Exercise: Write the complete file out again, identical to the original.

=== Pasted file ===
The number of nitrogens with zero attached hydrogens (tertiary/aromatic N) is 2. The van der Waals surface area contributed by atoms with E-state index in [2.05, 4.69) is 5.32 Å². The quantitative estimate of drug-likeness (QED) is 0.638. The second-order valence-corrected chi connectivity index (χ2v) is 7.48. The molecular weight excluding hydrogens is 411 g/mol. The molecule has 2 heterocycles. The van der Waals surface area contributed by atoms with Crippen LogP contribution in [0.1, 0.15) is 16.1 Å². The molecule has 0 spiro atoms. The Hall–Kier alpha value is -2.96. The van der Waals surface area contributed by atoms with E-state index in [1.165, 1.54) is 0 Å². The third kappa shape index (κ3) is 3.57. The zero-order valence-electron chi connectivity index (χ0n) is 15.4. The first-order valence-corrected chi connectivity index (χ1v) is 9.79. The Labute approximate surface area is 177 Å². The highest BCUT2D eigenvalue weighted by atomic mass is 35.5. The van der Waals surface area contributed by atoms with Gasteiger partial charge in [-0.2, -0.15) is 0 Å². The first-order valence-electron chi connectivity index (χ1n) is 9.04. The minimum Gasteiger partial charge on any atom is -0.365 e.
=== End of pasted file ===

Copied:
The number of nitrogens with zero attached hydrogens (tertiary/aromatic N) is 2. The van der Waals surface area contributed by atoms with E-state index in [2.05, 4.69) is 5.32 Å². The quantitative estimate of drug-likeness (QED) is 0.638. The second-order valence-corrected chi connectivity index (χ2v) is 7.48. The molecular weight excluding hydrogens is 411 g/mol. The molecule has 2 heterocycles. The van der Waals surface area contributed by atoms with Crippen LogP contribution in [0.1, 0.15) is 16.1 Å². The molecule has 0 spiro atoms. The Hall–Kier alpha value is -2.96. The van der Waals surface area contributed by atoms with E-state index in [1.165, 1.54) is 0 Å². The third kappa shape index (κ3) is 3.57. The zero-order valence-electron chi connectivity index (χ0n) is 15.4. The first-order valence-corrected chi connectivity index (χ1v) is 9.79. The Labute approximate surface area is 177 Å². The highest BCUT2D eigenvalue weighted by atomic mass is 35.5. The van der Waals surface area contributed by atoms with Gasteiger partial charge in [-0.2, -0.15) is 0 Å². The first-order valence-electron chi connectivity index (χ1n) is 9.04. The minimum Gasteiger partial charge on any atom is -0.365 e.